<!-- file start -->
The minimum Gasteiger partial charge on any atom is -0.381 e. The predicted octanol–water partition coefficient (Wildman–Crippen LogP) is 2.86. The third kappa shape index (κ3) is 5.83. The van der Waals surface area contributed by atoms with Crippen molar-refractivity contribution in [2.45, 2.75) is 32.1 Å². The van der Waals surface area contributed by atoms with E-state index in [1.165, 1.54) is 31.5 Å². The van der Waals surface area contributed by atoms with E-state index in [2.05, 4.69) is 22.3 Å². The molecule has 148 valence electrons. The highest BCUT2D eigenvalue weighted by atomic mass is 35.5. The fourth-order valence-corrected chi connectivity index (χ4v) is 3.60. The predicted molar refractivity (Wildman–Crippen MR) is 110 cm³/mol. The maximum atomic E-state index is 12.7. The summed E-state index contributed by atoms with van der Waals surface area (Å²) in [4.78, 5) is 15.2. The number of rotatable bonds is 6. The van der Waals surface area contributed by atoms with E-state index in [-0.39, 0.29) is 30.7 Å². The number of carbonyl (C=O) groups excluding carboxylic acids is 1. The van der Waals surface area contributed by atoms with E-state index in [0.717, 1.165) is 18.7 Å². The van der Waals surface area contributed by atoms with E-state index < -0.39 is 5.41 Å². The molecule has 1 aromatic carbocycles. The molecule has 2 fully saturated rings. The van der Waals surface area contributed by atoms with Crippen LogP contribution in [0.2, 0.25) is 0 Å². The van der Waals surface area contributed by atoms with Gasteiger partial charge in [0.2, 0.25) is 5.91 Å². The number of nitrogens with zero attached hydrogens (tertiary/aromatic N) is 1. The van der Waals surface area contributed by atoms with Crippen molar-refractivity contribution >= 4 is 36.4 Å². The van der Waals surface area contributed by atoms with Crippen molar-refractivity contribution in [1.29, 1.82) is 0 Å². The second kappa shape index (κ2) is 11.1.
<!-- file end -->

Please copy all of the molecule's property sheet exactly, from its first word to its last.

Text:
The minimum Gasteiger partial charge on any atom is -0.381 e. The predicted octanol–water partition coefficient (Wildman–Crippen LogP) is 2.86. The third kappa shape index (κ3) is 5.83. The van der Waals surface area contributed by atoms with Crippen molar-refractivity contribution in [2.45, 2.75) is 32.1 Å². The van der Waals surface area contributed by atoms with E-state index in [1.165, 1.54) is 31.5 Å². The van der Waals surface area contributed by atoms with E-state index in [2.05, 4.69) is 22.3 Å². The molecule has 148 valence electrons. The highest BCUT2D eigenvalue weighted by atomic mass is 35.5. The fourth-order valence-corrected chi connectivity index (χ4v) is 3.60. The predicted molar refractivity (Wildman–Crippen MR) is 110 cm³/mol. The maximum atomic E-state index is 12.7. The summed E-state index contributed by atoms with van der Waals surface area (Å²) in [4.78, 5) is 15.2. The number of rotatable bonds is 6. The van der Waals surface area contributed by atoms with E-state index in [-0.39, 0.29) is 30.7 Å². The number of carbonyl (C=O) groups excluding carboxylic acids is 1. The van der Waals surface area contributed by atoms with E-state index in [0.717, 1.165) is 18.7 Å². The van der Waals surface area contributed by atoms with E-state index < -0.39 is 5.41 Å². The molecule has 1 aromatic carbocycles. The molecule has 2 fully saturated rings. The van der Waals surface area contributed by atoms with Crippen LogP contribution in [0.2, 0.25) is 0 Å². The van der Waals surface area contributed by atoms with Gasteiger partial charge in [0.2, 0.25) is 5.91 Å². The number of nitrogens with zero attached hydrogens (tertiary/aromatic N) is 1. The van der Waals surface area contributed by atoms with Crippen molar-refractivity contribution >= 4 is 36.4 Å². The van der Waals surface area contributed by atoms with Crippen molar-refractivity contribution in [1.29, 1.82) is 0 Å². The second kappa shape index (κ2) is 11.1.